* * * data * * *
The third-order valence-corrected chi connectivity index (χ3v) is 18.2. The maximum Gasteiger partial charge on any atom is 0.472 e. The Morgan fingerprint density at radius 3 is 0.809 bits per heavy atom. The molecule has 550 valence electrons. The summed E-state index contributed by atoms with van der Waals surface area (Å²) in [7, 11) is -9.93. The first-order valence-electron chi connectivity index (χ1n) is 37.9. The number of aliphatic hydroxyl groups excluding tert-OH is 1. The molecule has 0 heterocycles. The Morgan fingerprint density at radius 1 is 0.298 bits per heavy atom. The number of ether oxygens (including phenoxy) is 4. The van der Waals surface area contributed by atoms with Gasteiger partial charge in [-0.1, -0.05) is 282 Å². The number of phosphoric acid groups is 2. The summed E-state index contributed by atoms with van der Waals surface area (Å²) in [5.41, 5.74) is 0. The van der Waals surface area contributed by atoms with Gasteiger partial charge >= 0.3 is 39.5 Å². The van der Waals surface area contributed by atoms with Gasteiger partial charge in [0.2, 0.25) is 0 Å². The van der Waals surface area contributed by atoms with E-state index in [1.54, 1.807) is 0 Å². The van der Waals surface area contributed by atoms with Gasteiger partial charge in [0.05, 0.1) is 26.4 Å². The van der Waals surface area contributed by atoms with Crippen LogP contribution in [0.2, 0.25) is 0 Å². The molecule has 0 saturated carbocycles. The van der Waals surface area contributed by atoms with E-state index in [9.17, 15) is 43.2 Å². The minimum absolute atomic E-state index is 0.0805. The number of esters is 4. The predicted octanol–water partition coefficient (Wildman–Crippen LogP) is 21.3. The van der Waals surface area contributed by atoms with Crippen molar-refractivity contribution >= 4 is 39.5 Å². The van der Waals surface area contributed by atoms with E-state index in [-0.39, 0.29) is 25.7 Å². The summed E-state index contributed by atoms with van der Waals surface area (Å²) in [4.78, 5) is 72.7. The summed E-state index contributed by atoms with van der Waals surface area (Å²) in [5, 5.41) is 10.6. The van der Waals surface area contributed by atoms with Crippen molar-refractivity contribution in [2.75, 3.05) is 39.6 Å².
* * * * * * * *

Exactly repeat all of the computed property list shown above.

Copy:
The third-order valence-corrected chi connectivity index (χ3v) is 18.2. The maximum Gasteiger partial charge on any atom is 0.472 e. The Morgan fingerprint density at radius 3 is 0.809 bits per heavy atom. The molecule has 550 valence electrons. The summed E-state index contributed by atoms with van der Waals surface area (Å²) in [7, 11) is -9.93. The first-order valence-electron chi connectivity index (χ1n) is 37.9. The number of aliphatic hydroxyl groups excluding tert-OH is 1. The molecule has 0 heterocycles. The Morgan fingerprint density at radius 1 is 0.298 bits per heavy atom. The number of ether oxygens (including phenoxy) is 4. The van der Waals surface area contributed by atoms with Gasteiger partial charge in [-0.1, -0.05) is 282 Å². The number of phosphoric acid groups is 2. The summed E-state index contributed by atoms with van der Waals surface area (Å²) in [5.41, 5.74) is 0. The van der Waals surface area contributed by atoms with Gasteiger partial charge >= 0.3 is 39.5 Å². The van der Waals surface area contributed by atoms with Gasteiger partial charge in [0.2, 0.25) is 0 Å². The van der Waals surface area contributed by atoms with E-state index in [1.54, 1.807) is 0 Å². The van der Waals surface area contributed by atoms with Gasteiger partial charge in [0.05, 0.1) is 26.4 Å². The van der Waals surface area contributed by atoms with Crippen LogP contribution in [0.2, 0.25) is 0 Å². The molecule has 0 saturated carbocycles. The van der Waals surface area contributed by atoms with E-state index in [9.17, 15) is 43.2 Å². The minimum absolute atomic E-state index is 0.0805. The number of esters is 4. The predicted octanol–water partition coefficient (Wildman–Crippen LogP) is 21.3. The van der Waals surface area contributed by atoms with Crippen molar-refractivity contribution >= 4 is 39.5 Å². The van der Waals surface area contributed by atoms with E-state index in [-0.39, 0.29) is 25.7 Å². The summed E-state index contributed by atoms with van der Waals surface area (Å²) in [4.78, 5) is 72.7. The summed E-state index contributed by atoms with van der Waals surface area (Å²) in [5, 5.41) is 10.6. The van der Waals surface area contributed by atoms with Crippen molar-refractivity contribution in [2.75, 3.05) is 39.6 Å².